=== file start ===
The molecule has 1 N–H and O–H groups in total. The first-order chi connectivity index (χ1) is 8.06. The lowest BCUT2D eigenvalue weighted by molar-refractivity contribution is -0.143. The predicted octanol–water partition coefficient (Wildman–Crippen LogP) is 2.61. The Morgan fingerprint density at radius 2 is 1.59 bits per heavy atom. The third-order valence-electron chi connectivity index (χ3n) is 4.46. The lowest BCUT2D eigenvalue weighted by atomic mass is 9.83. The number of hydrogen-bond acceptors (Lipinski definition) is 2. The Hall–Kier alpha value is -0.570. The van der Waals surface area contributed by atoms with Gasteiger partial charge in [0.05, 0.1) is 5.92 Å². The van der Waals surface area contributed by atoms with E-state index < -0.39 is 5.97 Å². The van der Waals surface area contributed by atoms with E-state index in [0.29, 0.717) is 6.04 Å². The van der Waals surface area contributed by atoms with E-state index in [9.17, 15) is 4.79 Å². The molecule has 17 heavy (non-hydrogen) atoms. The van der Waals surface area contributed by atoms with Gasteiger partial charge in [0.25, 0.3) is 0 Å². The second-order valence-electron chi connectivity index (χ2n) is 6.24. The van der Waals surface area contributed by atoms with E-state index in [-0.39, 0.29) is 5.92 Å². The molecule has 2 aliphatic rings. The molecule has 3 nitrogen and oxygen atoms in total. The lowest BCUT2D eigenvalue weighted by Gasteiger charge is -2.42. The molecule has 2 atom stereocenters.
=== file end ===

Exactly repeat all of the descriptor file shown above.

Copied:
The molecule has 1 N–H and O–H groups in total. The first-order chi connectivity index (χ1) is 8.06. The lowest BCUT2D eigenvalue weighted by molar-refractivity contribution is -0.143. The predicted octanol–water partition coefficient (Wildman–Crippen LogP) is 2.61. The Morgan fingerprint density at radius 2 is 1.59 bits per heavy atom. The third-order valence-electron chi connectivity index (χ3n) is 4.46. The lowest BCUT2D eigenvalue weighted by atomic mass is 9.83. The number of hydrogen-bond acceptors (Lipinski definition) is 2. The Hall–Kier alpha value is -0.570. The van der Waals surface area contributed by atoms with Gasteiger partial charge in [0.05, 0.1) is 5.92 Å². The van der Waals surface area contributed by atoms with E-state index < -0.39 is 5.97 Å². The van der Waals surface area contributed by atoms with E-state index in [0.29, 0.717) is 6.04 Å². The van der Waals surface area contributed by atoms with E-state index in [9.17, 15) is 4.79 Å². The molecule has 17 heavy (non-hydrogen) atoms. The van der Waals surface area contributed by atoms with Gasteiger partial charge in [0.25, 0.3) is 0 Å². The second-order valence-electron chi connectivity index (χ2n) is 6.24. The van der Waals surface area contributed by atoms with E-state index in [-0.39, 0.29) is 5.92 Å². The molecule has 2 aliphatic rings. The molecule has 3 nitrogen and oxygen atoms in total. The lowest BCUT2D eigenvalue weighted by Gasteiger charge is -2.42. The molecule has 2 atom stereocenters.